The Mapping Digital Media project examines the global opportunities and risks created by the transition from traditional to digital media. Covering 60 countries, the project examines how these changes affect the core democratic service that any media system should provide: news about political, economic, and social affairs.
The city-state of Singapore, with its five million people, has fully embraced the technology and opportunities presented by digitization. Nearly nine out of ten households have broadband access. Mobile phone penetration is 150 percent (most are smartphones), and there are 340 TV and 46 local and foreign radio channels.
However, the government—and the Singaporean people—are still highly sensitive to the belief that the stability of their multi-ethnic population (Chinese, Malays, Indians, and Eurasians) is fragile, stoked by the memory of two bloody race and religious clashes in the 1950s and 1960s. This has long shaped the role of the media as non-adversarial.
So individuals, groups, and media professionals operate within a state-sanctioned sphere and observe what are called "OB markers" ("out of bounds" lines used in sports to denote an area beyond which play is not allowed). These are the boundaries of acceptable and permissible political public discussion, which opposition politicians view as a form of self-censorship. The government has recently acknowledged openly that those markers are shifting.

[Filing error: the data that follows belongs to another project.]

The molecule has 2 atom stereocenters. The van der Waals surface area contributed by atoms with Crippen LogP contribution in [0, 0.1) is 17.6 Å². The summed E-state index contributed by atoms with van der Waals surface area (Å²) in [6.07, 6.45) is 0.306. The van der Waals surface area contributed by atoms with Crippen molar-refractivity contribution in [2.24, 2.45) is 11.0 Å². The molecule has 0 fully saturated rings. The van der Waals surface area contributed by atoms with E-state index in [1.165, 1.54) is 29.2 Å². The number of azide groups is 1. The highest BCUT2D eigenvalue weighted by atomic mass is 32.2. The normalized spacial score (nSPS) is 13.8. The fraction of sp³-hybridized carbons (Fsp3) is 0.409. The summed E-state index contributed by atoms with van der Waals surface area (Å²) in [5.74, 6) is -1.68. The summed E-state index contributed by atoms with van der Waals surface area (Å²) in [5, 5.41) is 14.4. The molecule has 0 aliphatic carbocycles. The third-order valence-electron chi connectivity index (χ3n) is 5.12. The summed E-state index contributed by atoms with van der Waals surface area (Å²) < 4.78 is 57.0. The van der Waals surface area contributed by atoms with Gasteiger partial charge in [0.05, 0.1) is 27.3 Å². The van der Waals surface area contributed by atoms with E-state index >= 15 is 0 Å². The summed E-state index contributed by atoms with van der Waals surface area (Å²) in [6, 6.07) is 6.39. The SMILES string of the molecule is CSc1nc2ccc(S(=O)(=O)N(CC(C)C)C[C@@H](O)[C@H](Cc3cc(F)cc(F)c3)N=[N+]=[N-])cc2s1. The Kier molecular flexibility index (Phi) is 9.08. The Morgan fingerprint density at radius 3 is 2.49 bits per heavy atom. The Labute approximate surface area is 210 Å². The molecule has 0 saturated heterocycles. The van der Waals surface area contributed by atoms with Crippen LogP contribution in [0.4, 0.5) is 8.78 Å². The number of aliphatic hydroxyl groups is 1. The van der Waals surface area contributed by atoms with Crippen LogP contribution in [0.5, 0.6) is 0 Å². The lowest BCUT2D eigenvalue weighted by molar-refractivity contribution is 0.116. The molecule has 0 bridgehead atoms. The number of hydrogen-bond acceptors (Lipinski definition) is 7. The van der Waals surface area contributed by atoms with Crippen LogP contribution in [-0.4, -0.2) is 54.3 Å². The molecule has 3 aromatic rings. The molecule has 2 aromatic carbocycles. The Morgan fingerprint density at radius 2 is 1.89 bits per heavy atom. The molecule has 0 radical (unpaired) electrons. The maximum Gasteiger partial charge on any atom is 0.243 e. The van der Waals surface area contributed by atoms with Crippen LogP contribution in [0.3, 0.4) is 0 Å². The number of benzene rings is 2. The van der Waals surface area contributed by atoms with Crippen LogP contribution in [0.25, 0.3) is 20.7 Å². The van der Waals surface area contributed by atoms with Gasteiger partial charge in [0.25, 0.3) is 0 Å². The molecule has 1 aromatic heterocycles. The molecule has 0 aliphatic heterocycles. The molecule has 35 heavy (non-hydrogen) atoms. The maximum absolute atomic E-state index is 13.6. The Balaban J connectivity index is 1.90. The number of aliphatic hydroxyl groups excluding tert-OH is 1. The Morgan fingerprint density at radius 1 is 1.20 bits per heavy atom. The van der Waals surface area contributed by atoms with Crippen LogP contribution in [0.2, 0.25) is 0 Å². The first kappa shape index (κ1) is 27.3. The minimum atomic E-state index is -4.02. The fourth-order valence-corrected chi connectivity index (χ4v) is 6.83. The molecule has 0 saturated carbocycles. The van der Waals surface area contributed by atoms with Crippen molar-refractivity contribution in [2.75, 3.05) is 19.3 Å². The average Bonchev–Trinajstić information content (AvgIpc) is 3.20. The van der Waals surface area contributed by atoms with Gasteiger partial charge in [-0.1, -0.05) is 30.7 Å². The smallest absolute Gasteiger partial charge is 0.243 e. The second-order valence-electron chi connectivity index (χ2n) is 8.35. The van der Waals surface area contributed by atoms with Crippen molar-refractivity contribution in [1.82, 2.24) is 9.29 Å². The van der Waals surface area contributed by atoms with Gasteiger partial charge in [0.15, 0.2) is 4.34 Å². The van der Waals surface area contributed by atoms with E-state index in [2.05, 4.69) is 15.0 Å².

Despite the advances that have been made in recent years, there is a need for further steps to encourage diversity in content across all media. In addition, though Singapore has escaped the decline in professional standards that has accompanied media liberalization in many other countries, more needs to be done to retain talent and to raise the standards and skills of the city-state's 70,000 media professionals, particularly as demand increases for new forms of content creation and distribution.